Having conquered the Nintendo 64 primarily with 3D platformers and shooters, Rare was aiming to tread new ground by developing a Zelda style action adventure game as their final N64 title. Dinosaur Planet was to star two main playable characters, Krystal and Sabre, as they were trying to save the planet from an evil race of dinosaurs that were waging war against the planet’s benevolent guardians called the Krazoa. Some decent progress was made on the game, enough that video of it in action exists, but it would never be finished. The story goes that Shigeru Miyamoto, seeing similarities between this game of anthropomorphic animals in a science fiction setting and Star Fox, persuaded Rare to retool Dinosaur Planet as a Star Fox game. So, with Krystal’s role in the game drastically diminished, Sabre morphed into Fox McCloud, the story changed to accommodate Star Fox fiction, and development shifted to the upcoming Nintendo Gamecube, Dinosaur Planet became Star Fox Adventures and was released in 2002.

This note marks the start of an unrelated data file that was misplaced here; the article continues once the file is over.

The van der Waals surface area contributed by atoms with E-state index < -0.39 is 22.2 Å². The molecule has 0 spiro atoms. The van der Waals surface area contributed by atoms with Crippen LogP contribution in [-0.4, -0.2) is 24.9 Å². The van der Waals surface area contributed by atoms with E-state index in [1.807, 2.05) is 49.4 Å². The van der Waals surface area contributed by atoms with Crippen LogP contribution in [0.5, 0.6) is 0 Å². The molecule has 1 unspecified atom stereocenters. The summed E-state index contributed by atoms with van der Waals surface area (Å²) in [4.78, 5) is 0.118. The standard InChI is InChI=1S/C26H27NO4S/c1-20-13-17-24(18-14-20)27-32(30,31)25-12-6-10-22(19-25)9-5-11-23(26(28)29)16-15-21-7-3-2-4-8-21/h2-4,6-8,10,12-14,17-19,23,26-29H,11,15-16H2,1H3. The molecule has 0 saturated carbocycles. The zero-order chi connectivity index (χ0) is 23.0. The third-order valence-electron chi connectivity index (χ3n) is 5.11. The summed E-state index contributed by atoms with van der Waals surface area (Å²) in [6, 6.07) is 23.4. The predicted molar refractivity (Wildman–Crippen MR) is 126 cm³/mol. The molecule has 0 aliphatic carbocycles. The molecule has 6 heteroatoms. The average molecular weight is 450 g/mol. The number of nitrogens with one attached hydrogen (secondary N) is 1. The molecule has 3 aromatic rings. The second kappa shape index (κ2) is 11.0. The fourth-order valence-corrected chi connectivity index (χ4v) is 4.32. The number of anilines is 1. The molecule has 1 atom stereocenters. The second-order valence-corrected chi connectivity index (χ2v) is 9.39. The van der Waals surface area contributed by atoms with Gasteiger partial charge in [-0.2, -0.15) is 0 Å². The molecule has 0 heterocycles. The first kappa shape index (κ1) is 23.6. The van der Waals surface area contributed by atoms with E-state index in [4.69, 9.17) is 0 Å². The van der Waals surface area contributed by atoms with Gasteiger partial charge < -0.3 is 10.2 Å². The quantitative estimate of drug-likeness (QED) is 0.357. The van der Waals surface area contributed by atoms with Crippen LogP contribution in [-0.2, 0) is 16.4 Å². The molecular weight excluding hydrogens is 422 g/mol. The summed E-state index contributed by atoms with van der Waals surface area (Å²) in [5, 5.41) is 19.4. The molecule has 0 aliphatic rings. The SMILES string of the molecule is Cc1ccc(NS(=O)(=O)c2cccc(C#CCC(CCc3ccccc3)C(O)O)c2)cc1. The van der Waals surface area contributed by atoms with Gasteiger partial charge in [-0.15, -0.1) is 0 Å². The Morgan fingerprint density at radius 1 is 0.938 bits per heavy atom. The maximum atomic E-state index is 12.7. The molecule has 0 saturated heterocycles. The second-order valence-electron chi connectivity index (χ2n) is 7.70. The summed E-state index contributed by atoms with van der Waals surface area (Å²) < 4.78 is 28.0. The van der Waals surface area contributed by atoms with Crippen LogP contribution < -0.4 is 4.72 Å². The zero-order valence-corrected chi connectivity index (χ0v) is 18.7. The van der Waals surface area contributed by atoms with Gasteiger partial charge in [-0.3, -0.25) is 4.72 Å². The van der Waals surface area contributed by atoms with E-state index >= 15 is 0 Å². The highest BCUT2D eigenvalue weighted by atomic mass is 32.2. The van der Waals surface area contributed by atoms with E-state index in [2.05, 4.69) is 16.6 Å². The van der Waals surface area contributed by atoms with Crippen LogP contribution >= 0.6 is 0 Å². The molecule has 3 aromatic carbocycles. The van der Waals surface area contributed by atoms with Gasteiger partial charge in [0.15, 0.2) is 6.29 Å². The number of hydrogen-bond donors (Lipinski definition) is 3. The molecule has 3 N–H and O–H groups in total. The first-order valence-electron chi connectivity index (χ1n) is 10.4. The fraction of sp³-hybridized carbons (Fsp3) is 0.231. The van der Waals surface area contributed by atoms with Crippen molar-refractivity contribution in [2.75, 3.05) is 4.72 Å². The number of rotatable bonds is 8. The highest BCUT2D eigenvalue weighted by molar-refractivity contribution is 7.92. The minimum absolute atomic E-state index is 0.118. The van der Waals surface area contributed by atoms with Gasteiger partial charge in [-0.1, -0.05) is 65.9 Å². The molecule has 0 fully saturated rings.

Star Fox Adventures
Star Fox Adventures is without question the most controversial and divisive game in the Star Fox series, and it’s easy to see why. The game may bear the Star Fox name, but at it’s heart almost everyone can see it’s not really a Star Fox game. Other than some token nods to the legacy of the series, there is really almost nothing about Star Fox Adventures that at all resembles what most identify as Star Fox. The game consists almost entirely of on-foot gameplay on a planet never previously mentioned as part of the Lylat System, which is inhabited by dinosaurs, a species that shares little in common with the anthropomorphic animals that have comprised the previous two games. With that said, the main reason so many are divided on Star Fox Adventures is because of how different individuals choose to judge it, be that as Star Fox game or on its own merits as an action adventure game for the Gamecube. Since this is a Star Fox series retrospective, let’s first look at the game as the follow up to Star Fox 64.